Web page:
Tuesday, May 26, 2020

Thracian Cavalry


The armies of Alexander and his successors contained a number of contingents of  allied cavalry to supplement the famed "Companions". 


Among them were the Thracians. It wasn't clear to me whether they fought as Light Cavalry, Medium/Heavy cavalry, or both. 


The Greeks considered them "Barbarians"... and those trophies are pretty Barbaric!
These nicely sculpted figures are by Crusader miniatures, and are still more from the original lot of Macedonian lead I purchased from Edgar back in 2015


By Пакко - File:Thrace modern state boundaries.png, CC BY-SA 3.0, https://commons.wikimedia.org/w/index.php?curid=7567013


Here's the second unit of six. I have chosen to represent them as Medium cavalry equipped with Javelins/Spears. I have still more Thracian looking cavalry figures in the stockpile I got from Edgar, probably from Old Glory, and those will probably be painted as Light Cavalry.


The Osprey on Macedonian Armies after Alexander indicates that the Thracians wore purple cloaks. 


This seems improbable to me, but it certainly is distinctive, so I went with it! Besides, how often do we get to use purple! :-)


The same book suggests that the stripe at the bottom of the cloak seen on some depictions probably indicates an officer, so I added one to this sword armed figure. 


Alexander himself, or some other Macedonian general. 


This one looks like a Foundry figure. 


Hmm, missed that bit of errant yellow; I'll go back and touch that up!  


Not as convincing as I'd like with the tiger skin, but it will have to do!

18 comments:

  1. They all look good to me. I am not sure Alexander's steed is a Foundry horse.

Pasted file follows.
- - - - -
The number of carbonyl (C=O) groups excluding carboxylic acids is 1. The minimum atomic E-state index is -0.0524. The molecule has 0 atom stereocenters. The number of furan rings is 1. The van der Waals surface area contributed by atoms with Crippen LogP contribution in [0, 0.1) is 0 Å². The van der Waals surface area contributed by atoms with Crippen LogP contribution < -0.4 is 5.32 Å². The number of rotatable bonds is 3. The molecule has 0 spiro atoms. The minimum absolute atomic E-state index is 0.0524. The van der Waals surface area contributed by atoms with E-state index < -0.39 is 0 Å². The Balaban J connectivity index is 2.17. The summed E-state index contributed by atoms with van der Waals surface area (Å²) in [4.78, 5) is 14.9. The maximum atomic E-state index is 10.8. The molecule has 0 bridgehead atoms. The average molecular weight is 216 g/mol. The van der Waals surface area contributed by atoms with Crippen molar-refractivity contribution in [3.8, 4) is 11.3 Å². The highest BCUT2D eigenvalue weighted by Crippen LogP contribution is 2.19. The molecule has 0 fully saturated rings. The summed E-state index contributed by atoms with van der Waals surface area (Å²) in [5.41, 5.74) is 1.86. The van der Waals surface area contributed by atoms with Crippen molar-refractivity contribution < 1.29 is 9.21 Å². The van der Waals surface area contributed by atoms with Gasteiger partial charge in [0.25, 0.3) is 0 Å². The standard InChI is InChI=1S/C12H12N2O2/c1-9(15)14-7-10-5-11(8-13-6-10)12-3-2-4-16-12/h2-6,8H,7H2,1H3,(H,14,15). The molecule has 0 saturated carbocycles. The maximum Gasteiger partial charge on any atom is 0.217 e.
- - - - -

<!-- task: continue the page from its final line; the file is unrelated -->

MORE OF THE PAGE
ReplyDelete
    Replies
    1. Could easily be something else; they were all jumbled together, aside from the Thracians

      Delete
  2. Very nice work Peter, and I particularly like the standard bearer with the severed heads. It's not something I'd be wanting to carry around though.

    ReplyDelete
    Replies
    1. Gruesome but dramatic. I doubt anyone would be eager to carry it - heavy and probably smelly in short order, too! Perhaps the heads were mummified?

      Delete
  3. Purple Dye, at least for Dark ages, was limited to the rich because of expense and difficulty in making it. I wonder was this different for the ancients for some reason?

    Nice color choices just the same.

    Cheers
    Kevin

    ReplyDelete
    Replies
    1. I seemed to recall that somewhere in the Phil Barker books it stated that Thracians wore black cloaks, which would make a lot more sense. However, that was 50+ year old information. In ancient times, Purple dye came from Murex snails, and was very expensive. So who knows if they had an alternate dye, made their own (quite possible given the extensive coastline) although the process was expensive. My undergrad degree was in Chemistry so I love dyes and colors. The Wikipedia article on the subject is quite interesting, and it appears that reproducing the Ancient process was only achieved 10 years ago!

      Delete
  4. Very nice job on this cavalry Peter...and on Alexander!

    ReplyDelete
  5. Lovely looking Thracians and Macedonian general !
    Best Iain

    ReplyDelete
    Replies
    1. Thank you Ian. I need to do some Thracian, etc Light cavalry and some Thracian Peltasts, and then it will be time to take the army to the Tabletop!

      Delete
  6. They look marvellous in their purple capes Peter. Excellent representation of the god-king too—I like your representation of the tiger skin!

    ReplyDelete
    Replies
    1. Thanks, James. I've seen the Tiger skin done much better, but it gets the idea across!

      Delete
  7. Great looking Thracians, and the Man himself.

    ReplyDelete